September 1, 2023
Traveling with Diabetes: Tips for a Smooth Journey and Blood Sugar Control
Planning a trip is stressful, but managing your diabetes makes it even more challenging. US MED has all the tips you need, so you can get into vacation mode.
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Vacations are meant to be a time to relax and unwind—but as anyone with trip-planning experience knows, that isn’t always the case. When you’re searching for affordable plane tickets, worrying about what to pack, or dealing with lengthy flight delays, travel can easily become stressful. And if you have diabetes, that stress can actively affect your blood glucose level.
However, this fact shouldn’t prevent you from enjoying the many positives of travel. Instead, planning ahead is a great way to keep vacation-related anxiety to a minimum—and US MED can help. Keep reading for our complete guide to traveling with diabetes.
Things You Should Plan for Before Your Trip
You should start making plans for traveling with diabetes well before your trip begins. As part of this process, you need to:
Check In With Your Doctor
Before doing anything else related to vacation planning, visit your healthcare provider to ensure you’re physically fit for travel. During your appointment, be sure to ask your doctor:
- How you can adjust your insulin schedule to account for time zone changes.
- If you need to get any vaccines.
- To provide new prescriptions for your diabetes medications (in case you misplace or run out of your medicines).
- If the activities you’re planning could affect your diabetes, and what to do if that might be the case.
- For a letter explaining that you have diabetes and need to bring medical supplies with you.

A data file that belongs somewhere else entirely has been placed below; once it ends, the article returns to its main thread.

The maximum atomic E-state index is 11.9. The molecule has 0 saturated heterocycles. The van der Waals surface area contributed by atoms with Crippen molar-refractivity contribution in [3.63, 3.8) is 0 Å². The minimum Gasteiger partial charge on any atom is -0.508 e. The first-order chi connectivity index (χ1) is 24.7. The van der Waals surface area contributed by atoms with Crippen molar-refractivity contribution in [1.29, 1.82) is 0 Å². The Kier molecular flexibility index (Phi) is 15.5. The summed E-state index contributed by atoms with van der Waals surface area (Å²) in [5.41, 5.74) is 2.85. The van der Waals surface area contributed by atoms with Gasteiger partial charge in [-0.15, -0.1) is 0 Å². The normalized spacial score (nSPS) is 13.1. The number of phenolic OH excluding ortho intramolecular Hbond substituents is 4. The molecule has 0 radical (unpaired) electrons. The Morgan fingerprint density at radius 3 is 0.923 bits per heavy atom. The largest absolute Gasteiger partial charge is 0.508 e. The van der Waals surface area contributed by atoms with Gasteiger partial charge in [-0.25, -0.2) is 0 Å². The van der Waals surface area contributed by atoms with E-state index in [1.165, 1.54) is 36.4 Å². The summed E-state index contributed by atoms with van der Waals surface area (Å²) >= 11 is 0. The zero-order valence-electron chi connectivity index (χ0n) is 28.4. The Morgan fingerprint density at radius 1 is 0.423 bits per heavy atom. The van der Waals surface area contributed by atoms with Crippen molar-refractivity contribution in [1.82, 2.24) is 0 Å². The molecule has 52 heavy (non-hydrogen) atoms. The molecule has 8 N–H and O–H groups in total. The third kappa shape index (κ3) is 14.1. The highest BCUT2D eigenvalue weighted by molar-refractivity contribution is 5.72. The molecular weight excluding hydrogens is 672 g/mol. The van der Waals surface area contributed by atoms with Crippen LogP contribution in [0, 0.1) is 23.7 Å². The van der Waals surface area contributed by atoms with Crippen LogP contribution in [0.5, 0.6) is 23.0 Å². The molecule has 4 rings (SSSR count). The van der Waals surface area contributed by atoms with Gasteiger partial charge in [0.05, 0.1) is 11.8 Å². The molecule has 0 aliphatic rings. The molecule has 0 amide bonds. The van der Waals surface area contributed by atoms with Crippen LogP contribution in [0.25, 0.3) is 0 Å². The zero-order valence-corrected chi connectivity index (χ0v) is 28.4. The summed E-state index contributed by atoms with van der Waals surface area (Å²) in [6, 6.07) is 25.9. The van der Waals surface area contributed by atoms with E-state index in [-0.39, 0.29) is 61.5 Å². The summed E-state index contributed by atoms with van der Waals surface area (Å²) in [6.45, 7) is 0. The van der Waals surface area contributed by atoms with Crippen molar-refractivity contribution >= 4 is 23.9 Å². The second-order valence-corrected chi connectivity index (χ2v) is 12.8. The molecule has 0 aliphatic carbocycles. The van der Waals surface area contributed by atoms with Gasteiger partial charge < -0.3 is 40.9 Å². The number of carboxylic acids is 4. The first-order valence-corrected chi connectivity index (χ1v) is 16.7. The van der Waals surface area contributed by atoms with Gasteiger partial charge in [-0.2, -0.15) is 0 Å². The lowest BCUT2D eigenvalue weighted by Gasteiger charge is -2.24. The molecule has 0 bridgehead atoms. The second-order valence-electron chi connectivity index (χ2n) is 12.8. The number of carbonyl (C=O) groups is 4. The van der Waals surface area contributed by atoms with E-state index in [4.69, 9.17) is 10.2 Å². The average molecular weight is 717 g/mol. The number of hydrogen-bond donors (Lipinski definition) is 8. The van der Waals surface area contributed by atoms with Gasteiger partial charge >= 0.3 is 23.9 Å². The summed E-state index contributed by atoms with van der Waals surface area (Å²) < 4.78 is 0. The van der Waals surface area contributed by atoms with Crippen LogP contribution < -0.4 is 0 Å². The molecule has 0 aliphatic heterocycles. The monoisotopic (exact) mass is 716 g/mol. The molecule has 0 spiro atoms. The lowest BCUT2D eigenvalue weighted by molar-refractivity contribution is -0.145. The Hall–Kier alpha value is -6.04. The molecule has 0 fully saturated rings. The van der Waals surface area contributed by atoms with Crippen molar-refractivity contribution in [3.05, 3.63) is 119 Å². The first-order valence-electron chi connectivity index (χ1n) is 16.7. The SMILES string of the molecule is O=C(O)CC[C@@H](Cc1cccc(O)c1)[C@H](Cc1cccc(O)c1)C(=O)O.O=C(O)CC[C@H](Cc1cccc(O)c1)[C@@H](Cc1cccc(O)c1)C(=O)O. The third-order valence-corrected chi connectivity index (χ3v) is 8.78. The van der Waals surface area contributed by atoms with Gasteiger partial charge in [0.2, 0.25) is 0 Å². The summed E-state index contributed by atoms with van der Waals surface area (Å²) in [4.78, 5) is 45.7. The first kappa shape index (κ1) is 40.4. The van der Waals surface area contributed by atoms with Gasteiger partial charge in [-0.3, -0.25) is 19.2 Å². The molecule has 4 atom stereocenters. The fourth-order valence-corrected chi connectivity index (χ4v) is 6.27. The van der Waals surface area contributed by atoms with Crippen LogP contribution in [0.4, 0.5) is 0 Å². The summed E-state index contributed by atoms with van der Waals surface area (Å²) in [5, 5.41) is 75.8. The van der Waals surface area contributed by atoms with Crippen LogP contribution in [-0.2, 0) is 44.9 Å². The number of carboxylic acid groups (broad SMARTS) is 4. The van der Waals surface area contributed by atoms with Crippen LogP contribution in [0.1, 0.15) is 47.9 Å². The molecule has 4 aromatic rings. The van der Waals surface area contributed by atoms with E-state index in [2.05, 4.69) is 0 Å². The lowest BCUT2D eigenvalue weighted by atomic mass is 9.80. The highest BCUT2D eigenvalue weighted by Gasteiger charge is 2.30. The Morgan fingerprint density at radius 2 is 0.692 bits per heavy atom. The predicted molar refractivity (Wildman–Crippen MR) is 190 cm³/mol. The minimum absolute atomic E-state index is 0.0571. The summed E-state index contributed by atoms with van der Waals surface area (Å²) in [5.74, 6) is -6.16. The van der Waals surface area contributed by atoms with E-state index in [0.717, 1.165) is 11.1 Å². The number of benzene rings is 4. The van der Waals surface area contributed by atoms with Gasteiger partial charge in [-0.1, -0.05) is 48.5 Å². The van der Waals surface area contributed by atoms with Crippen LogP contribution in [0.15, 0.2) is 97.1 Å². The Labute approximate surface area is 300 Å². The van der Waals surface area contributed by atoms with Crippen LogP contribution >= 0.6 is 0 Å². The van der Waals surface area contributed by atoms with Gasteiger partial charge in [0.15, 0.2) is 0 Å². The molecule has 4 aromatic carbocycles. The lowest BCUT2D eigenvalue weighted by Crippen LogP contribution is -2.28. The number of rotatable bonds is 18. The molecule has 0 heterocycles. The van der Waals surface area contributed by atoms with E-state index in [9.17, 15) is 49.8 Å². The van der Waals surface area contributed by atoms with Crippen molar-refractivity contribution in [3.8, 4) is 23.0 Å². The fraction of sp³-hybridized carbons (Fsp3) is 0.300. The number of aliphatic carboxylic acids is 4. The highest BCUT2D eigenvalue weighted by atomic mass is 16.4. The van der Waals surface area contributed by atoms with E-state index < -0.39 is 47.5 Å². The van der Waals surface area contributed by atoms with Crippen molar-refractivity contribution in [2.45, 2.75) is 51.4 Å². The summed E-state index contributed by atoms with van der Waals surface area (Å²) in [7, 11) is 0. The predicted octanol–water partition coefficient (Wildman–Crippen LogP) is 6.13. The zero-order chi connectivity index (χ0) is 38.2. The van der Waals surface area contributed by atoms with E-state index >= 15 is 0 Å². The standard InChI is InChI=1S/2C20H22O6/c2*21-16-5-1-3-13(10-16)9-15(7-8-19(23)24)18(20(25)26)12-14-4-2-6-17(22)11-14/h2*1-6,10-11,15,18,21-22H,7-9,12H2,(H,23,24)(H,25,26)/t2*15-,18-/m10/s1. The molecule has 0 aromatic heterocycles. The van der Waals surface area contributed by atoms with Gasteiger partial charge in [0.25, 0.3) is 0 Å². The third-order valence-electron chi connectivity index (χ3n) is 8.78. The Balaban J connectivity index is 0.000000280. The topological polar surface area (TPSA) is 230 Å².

Collect Essential Documents
It’s also a good idea to get a few crucial documents together at this stage in your planning process. While traveling, you should always have access to:
- Prescription information
- Your health insurance card and certificate of international health insurance
- A document outlining your medical history and doctor’s contact information
- Certificate for transport of medical supplies
- A document describing your identity/diabetes treatment regimen
- Details and data on your insulin pump (if you use one)
- Your emergency contact list
For added peace of mind, take photos of all these documents with your smartphone. When you do, they’ll always be a tap away!
Packing to Be Prepared
Next, it’s time to start packing for your trip. While this is never an easy part of the travel planning process, there are a few extra factors you’ll need to think about when you’re managing diabetes.
What to Bring
Of course, medical documents aren’t the only diabetes-related items you’ll need to take with you on vacation. Other travel must-haves for people with diabetes include:
- Oral medication
- Insulin and syringes
- A blood glucose meter
- Additional blood testing-related supplies (including extra batteries)
- Your Diabetes ID
- Urine testing supplies (for ketones)
- Nutritious snacks and glucose tablets
This should give you an idea of what to focus on while packing, but no one understands your approach to diabetes treatment better than you do. Take inventory of everything you use for controlling diabetes, and bring whatever you need along for the ride.
How Much Should You Pack?
As a rule of thumb, it’s wise to estimate how much medicine you’ll need over the course of your vacation—and then double that amount. Refilling prescriptions in an unfamiliar city or country might not be simple, even if you have proper documentation. Because of that, it’s always better to bring too much medication than too little.
The same principle applies to diabetes supplies other than medicine. If something plays an essential role in your diabetes treatment strategy, bring twice as much of it as you’d usually need during your trip.
Packing Your Supplies Securely
Are you planning to fly as part of your vacation? If so, you should store about half of your diabetes supplies in a carry-on bag. That means you’ll always have access to the items you need, even if your flight gets delayed or you run into other unforeseen issues. You can even invest in a dedicated diabetes travel case to pack these items as securely as possible.
While packing diabetes supplies, keeping your medicines in the bottles they came in is a good idea. Otherwise, put them in plastic bags (and contact your pharmacist to ask for extra labels you can attach to these bags).
What Can Be Taken Through Airport Security?